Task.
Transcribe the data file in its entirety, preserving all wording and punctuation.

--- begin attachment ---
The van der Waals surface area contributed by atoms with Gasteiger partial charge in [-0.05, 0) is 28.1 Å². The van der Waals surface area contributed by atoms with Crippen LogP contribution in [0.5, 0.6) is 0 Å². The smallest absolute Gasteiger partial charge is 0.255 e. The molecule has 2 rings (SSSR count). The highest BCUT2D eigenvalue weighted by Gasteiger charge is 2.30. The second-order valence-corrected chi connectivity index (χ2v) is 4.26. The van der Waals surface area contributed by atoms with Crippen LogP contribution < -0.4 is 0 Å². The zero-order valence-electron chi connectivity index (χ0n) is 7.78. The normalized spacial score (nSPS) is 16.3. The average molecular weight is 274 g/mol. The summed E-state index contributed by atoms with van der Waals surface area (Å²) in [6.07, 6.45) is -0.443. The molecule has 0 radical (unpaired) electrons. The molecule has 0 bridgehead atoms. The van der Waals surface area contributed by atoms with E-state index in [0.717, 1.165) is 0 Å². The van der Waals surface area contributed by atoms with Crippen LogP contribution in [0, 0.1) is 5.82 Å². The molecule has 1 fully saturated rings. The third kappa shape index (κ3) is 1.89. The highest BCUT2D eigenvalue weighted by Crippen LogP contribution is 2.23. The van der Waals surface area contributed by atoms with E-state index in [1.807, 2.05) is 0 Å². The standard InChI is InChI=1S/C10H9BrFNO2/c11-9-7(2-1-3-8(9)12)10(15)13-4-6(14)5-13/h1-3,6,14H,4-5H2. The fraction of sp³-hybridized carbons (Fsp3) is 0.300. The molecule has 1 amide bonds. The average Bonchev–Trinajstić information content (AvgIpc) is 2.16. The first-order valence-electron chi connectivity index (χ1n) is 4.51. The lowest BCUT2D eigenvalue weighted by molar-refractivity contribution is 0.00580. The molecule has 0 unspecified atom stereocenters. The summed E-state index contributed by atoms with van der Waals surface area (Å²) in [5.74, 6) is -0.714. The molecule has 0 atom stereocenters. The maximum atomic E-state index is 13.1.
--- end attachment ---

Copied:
The van der Waals surface area contributed by atoms with Gasteiger partial charge in [-0.05, 0) is 28.1 Å². The van der Waals surface area contributed by atoms with Crippen LogP contribution in [0.5, 0.6) is 0 Å². The smallest absolute Gasteiger partial charge is 0.255 e. The molecule has 2 rings (SSSR count). The highest BCUT2D eigenvalue weighted by Gasteiger charge is 2.30. The second-order valence-corrected chi connectivity index (χ2v) is 4.26. The van der Waals surface area contributed by atoms with Crippen LogP contribution < -0.4 is 0 Å². The zero-order valence-electron chi connectivity index (χ0n) is 7.78. The normalized spacial score (nSPS) is 16.3. The average molecular weight is 274 g/mol. The summed E-state index contributed by atoms with van der Waals surface area (Å²) in [6.07, 6.45) is -0.443. The molecule has 0 radical (unpaired) electrons. The molecule has 0 bridgehead atoms. The van der Waals surface area contributed by atoms with E-state index in [0.717, 1.165) is 0 Å². The van der Waals surface area contributed by atoms with Crippen LogP contribution in [0, 0.1) is 5.82 Å². The molecule has 1 fully saturated rings. The third kappa shape index (κ3) is 1.89. The highest BCUT2D eigenvalue weighted by Crippen LogP contribution is 2.23. The van der Waals surface area contributed by atoms with E-state index in [1.807, 2.05) is 0 Å². The standard InChI is InChI=1S/C10H9BrFNO2/c11-9-7(2-1-3-8(9)12)10(15)13-4-6(14)5-13/h1-3,6,14H,4-5H2. The fraction of sp³-hybridized carbons (Fsp3) is 0.300. The molecule has 1 amide bonds. The average Bonchev–Trinajstić information content (AvgIpc) is 2.16. The first-order valence-electron chi connectivity index (χ1n) is 4.51. The lowest BCUT2D eigenvalue weighted by molar-refractivity contribution is 0.00580. The molecule has 0 unspecified atom stereocenters. The summed E-state index contributed by atoms with van der Waals surface area (Å²) in [5.74, 6) is -0.714. The molecule has 0 atom stereocenters. The maximum atomic E-state index is 13.1.